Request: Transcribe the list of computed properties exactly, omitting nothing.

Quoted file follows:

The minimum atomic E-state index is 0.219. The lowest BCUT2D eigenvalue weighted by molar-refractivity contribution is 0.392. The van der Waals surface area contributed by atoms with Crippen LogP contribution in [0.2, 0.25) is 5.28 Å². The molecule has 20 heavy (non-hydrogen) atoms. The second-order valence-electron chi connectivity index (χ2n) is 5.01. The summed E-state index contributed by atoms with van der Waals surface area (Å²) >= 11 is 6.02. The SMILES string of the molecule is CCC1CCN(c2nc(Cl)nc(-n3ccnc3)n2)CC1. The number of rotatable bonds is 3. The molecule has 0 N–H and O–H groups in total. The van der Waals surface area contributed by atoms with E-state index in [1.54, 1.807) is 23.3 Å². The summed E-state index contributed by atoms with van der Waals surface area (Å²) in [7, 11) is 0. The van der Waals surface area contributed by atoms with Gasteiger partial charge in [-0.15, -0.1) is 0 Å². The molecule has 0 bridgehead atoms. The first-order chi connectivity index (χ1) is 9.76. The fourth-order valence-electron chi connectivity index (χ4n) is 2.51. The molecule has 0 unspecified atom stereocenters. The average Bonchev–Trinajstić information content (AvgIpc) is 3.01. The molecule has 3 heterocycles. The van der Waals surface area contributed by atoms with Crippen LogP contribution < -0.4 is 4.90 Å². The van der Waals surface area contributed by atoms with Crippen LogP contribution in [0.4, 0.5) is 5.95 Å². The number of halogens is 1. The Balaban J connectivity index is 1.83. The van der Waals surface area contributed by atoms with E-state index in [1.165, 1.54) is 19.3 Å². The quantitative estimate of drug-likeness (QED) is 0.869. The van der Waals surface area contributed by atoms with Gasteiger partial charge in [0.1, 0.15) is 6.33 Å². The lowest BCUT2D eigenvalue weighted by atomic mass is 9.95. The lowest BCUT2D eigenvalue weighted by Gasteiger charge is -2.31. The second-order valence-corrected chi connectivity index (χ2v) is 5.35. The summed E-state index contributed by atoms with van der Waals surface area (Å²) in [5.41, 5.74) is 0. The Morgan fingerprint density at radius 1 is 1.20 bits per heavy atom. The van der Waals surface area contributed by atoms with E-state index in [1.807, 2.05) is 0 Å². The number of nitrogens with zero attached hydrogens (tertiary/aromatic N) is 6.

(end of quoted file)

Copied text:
The minimum atomic E-state index is 0.219. The lowest BCUT2D eigenvalue weighted by molar-refractivity contribution is 0.392. The van der Waals surface area contributed by atoms with Crippen LogP contribution in [0.2, 0.25) is 5.28 Å². The molecule has 20 heavy (non-hydrogen) atoms. The second-order valence-electron chi connectivity index (χ2n) is 5.01. The summed E-state index contributed by atoms with van der Waals surface area (Å²) >= 11 is 6.02. The SMILES string of the molecule is CCC1CCN(c2nc(Cl)nc(-n3ccnc3)n2)CC1. The number of rotatable bonds is 3. The molecule has 0 N–H and O–H groups in total. The van der Waals surface area contributed by atoms with E-state index in [1.54, 1.807) is 23.3 Å². The summed E-state index contributed by atoms with van der Waals surface area (Å²) in [7, 11) is 0. The van der Waals surface area contributed by atoms with Gasteiger partial charge in [-0.15, -0.1) is 0 Å². The molecule has 0 bridgehead atoms. The first-order chi connectivity index (χ1) is 9.76. The fourth-order valence-electron chi connectivity index (χ4n) is 2.51. The molecule has 0 unspecified atom stereocenters. The average Bonchev–Trinajstić information content (AvgIpc) is 3.01. The molecule has 3 heterocycles. The van der Waals surface area contributed by atoms with Crippen LogP contribution < -0.4 is 4.90 Å². The van der Waals surface area contributed by atoms with Crippen LogP contribution in [0.4, 0.5) is 5.95 Å². The number of halogens is 1. The Balaban J connectivity index is 1.83. The van der Waals surface area contributed by atoms with E-state index in [1.165, 1.54) is 19.3 Å². The quantitative estimate of drug-likeness (QED) is 0.869. The van der Waals surface area contributed by atoms with Gasteiger partial charge in [0.1, 0.15) is 6.33 Å². The lowest BCUT2D eigenvalue weighted by atomic mass is 9.95. The lowest BCUT2D eigenvalue weighted by Gasteiger charge is -2.31. The second-order valence-corrected chi connectivity index (χ2v) is 5.35. The summed E-state index contributed by atoms with van der Waals surface area (Å²) in [5.41, 5.74) is 0. The Morgan fingerprint density at radius 1 is 1.20 bits per heavy atom. The van der Waals surface area contributed by atoms with E-state index in [1.807, 2.05) is 0 Å². The number of nitrogens with zero attached hydrogens (tertiary/aromatic N) is 6.